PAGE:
Understand data science for machine learning

AI Engineer
Data Scientist

Microsoft Learn provides several interactive ways to get an introduction to classic machine learning. These learning paths will get you productive on their own, and also are an excellent base for moving on to deep learning topics.

From the most basic classical machine learning models, to exploratory data analysis and customizing architectures, you’ll be guided by easy to digest conceptual content and interactive Jupyter notebooks, all without leaving your browser.

Choose your own path depending on your educational background and interests.

Option 1: The complete course: Foundations of data science for machine learning

This path is recommended for most people. It has all the same modules as the other two learning paths with a custom flow that maximizes reinforcement of concepts. If you want to learn about both the underlying concepts and how to get into building models with the most common machine learning tools this path is for you. It's also the best path if you plan to move beyond classic machine learning, and get an education in deep learning and neural networks, which we only introduce here.

✔ Option 2: The Understand data science for machine learning learning path

If you are looking to understand how machine learning works and don't have much mathematical background then this path is for you. It makes no assumptions about previous education (other than a light familiarity with coding concepts) and teaches with code, metaphor, and visual that give you the ah ha moment. It's hands-on, but focuses more on understanding fundamentals and less on the power of the tools and libraries available.

✔ You are currently on this path, scroll down to begin.

Option 3: The Create machine learning models learning path

If you already have some idea what machine learning is about or you have a strong mathematical background you may best enjoy jumping right in to the Create Machine Learning Models learning path. These modules teach some machine learning concepts, but move fast so they can get to the power of using tools like scikit-learn, TensorFlow, and PyTorch. This learning path is also the best one for you if you're looking for just enough familiarity to understand machine learning examples for products like Azure ML or Azure Databricks.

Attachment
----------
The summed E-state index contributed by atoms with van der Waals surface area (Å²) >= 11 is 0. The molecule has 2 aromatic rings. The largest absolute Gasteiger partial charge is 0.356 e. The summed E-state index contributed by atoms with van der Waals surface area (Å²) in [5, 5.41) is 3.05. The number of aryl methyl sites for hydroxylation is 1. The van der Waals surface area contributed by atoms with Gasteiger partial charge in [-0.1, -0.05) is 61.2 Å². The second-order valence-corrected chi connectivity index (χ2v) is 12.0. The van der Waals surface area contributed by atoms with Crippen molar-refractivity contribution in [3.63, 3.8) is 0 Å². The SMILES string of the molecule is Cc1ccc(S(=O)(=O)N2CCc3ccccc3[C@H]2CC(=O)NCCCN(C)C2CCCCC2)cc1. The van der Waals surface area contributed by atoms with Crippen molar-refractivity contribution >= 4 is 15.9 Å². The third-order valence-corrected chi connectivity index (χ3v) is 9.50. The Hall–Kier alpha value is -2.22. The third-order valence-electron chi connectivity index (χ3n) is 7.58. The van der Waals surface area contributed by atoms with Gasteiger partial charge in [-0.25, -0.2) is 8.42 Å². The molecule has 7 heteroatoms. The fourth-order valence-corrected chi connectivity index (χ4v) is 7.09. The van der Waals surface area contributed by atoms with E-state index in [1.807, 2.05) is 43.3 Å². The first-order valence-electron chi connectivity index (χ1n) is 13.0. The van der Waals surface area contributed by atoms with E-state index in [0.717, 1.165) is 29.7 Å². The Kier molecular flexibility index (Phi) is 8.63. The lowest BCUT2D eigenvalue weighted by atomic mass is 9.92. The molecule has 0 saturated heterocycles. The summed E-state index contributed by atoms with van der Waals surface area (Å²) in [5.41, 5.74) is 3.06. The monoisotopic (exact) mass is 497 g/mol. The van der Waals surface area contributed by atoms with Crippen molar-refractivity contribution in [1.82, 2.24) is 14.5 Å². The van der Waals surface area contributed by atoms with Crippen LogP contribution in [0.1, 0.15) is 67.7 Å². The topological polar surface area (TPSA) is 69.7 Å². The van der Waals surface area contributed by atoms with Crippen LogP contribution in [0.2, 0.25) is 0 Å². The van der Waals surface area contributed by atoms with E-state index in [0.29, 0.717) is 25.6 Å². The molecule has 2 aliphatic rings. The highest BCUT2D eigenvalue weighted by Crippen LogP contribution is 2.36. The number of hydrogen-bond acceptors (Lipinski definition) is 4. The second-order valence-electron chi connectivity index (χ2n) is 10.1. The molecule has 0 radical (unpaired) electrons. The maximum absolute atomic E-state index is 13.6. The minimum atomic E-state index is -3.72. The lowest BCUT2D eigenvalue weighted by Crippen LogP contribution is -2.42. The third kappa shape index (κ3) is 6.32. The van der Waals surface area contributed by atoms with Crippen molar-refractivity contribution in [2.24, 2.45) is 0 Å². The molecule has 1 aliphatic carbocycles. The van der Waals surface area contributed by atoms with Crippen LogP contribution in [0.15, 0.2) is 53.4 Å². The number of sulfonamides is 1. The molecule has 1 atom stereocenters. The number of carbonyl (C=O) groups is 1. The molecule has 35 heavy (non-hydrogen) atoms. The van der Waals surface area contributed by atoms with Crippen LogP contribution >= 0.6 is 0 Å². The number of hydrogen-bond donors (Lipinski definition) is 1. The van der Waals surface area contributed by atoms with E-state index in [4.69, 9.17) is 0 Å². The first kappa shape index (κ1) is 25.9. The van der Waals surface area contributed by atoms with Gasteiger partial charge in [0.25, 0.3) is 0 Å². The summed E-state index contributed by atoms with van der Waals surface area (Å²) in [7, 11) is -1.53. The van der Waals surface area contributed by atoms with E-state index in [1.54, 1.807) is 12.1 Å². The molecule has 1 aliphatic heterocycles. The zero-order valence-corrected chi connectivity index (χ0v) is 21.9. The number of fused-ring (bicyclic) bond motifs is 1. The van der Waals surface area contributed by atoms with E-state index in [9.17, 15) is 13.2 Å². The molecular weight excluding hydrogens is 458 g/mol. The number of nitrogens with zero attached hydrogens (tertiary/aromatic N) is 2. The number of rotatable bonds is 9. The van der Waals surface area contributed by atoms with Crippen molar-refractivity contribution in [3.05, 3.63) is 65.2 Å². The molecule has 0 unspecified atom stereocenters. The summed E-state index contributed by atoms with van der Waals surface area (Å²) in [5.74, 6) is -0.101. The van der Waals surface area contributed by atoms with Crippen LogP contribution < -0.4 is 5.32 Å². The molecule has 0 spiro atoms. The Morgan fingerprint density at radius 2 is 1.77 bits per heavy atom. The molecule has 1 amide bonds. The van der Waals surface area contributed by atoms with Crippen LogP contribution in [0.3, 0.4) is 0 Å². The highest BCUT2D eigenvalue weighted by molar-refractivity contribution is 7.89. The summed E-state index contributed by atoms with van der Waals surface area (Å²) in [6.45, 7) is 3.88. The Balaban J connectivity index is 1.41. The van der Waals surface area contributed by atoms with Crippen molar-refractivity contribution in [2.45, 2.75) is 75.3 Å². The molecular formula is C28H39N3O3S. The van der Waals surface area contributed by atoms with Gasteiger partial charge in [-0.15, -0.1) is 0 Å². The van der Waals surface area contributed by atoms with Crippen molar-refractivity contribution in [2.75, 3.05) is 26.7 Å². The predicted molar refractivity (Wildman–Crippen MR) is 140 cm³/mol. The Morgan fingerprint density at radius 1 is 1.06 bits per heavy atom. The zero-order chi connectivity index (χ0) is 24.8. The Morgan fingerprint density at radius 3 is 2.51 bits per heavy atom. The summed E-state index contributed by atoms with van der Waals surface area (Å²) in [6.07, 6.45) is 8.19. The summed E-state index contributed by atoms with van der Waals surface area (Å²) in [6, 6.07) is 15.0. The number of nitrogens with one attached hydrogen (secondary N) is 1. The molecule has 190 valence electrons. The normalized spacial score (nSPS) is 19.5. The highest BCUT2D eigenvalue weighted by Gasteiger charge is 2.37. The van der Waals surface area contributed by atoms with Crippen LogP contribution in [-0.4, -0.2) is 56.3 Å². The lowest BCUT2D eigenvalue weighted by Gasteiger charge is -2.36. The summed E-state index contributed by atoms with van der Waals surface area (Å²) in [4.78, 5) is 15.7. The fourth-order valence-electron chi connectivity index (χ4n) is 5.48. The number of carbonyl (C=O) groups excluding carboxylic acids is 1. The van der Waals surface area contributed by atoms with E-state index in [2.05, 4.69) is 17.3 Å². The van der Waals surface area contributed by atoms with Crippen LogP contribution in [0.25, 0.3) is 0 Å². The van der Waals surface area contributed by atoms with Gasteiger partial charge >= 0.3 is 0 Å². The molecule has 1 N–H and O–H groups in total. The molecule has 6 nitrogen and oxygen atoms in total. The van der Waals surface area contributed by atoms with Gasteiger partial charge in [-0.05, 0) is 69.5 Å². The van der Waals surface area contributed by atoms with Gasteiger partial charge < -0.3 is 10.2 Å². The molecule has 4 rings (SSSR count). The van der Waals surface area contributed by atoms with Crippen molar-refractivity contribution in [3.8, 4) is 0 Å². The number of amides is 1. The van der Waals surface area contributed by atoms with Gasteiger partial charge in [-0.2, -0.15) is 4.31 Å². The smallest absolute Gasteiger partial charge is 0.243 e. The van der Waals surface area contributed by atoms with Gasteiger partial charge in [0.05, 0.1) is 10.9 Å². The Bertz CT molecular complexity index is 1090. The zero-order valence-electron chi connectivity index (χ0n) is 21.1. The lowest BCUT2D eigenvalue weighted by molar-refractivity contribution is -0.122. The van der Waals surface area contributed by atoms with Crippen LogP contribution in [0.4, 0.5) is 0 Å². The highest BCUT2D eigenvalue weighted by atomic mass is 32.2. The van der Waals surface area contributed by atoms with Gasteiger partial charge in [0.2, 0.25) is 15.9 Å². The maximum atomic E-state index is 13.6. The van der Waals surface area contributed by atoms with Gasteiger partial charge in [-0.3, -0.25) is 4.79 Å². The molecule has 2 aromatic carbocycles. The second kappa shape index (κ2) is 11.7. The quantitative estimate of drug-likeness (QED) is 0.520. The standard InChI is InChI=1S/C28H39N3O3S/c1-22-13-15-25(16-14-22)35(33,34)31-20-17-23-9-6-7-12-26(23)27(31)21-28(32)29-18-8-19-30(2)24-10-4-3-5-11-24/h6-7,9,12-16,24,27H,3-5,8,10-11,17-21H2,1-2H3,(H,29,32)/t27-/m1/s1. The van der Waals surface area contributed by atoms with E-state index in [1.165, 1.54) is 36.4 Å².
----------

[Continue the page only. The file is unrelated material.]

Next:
Modules in this learning path

A high-level overview of machine learning for people with little or no knowledge of computer science and statistics. You’ll be introduced to some essential concepts, explore data, and interactively go through the machine learning life-cycle - using Python to train, save, and use a machine learning model like we would in the real world.

Supervised learning is a form of machine learning where an algorithm learns from examples of data. We progressively paint a picture of how supervised learning automatically generates a model that can make predictions about the real world. We also touch on how these models are tested, and difficulties that can arise in training them.

The power of machine learning models comes from the data that is used to train them. Through content and exercises, we explore how to understand your data, how to encode it so that the computer can interpret it properly, how to clean it of errors, and tips that will help you create models that perform well.

Regression is arguably the most widely used machine learning technique, commonly underlying scientific discoveries, business planning, and stock market analytics. This learning material takes a dive into some common regression analyses, both simple and more complex, and provides some insight on how to assess model performance.

When we think of machine learning, we often focus on the training process. A small amount of preparation before this process can not only speed up and improve learning but also give us some confidence about how well our models will work when faced with data we have never seen before.

Classification means assigning items into categories, or can also be thought of automated decision making. Here we introduce classification models through logistic regression, providing you with a stepping-stone toward more complex and exciting classification methods.

More complex models often can be manually customized to improve how effective they're. Through exercises and explanatory content, we explore how altering the architecture of more complex models can bring about more effective results.

How do we know if a model is good or bad at classifying our data? The way that computers assess model performance sometimes can be difficult for us to comprehend or can over-simplify how the model will behave in the real world. To build models that work in a satisfactory way, we need to find intuitive ways to assess them, and understand how these metrics can bias our view.

Receiver operator characteristic curves are a powerful way to assess and fine-tune trained classification models. We introduce and explain the utility of these curves through learning content and practical exercises.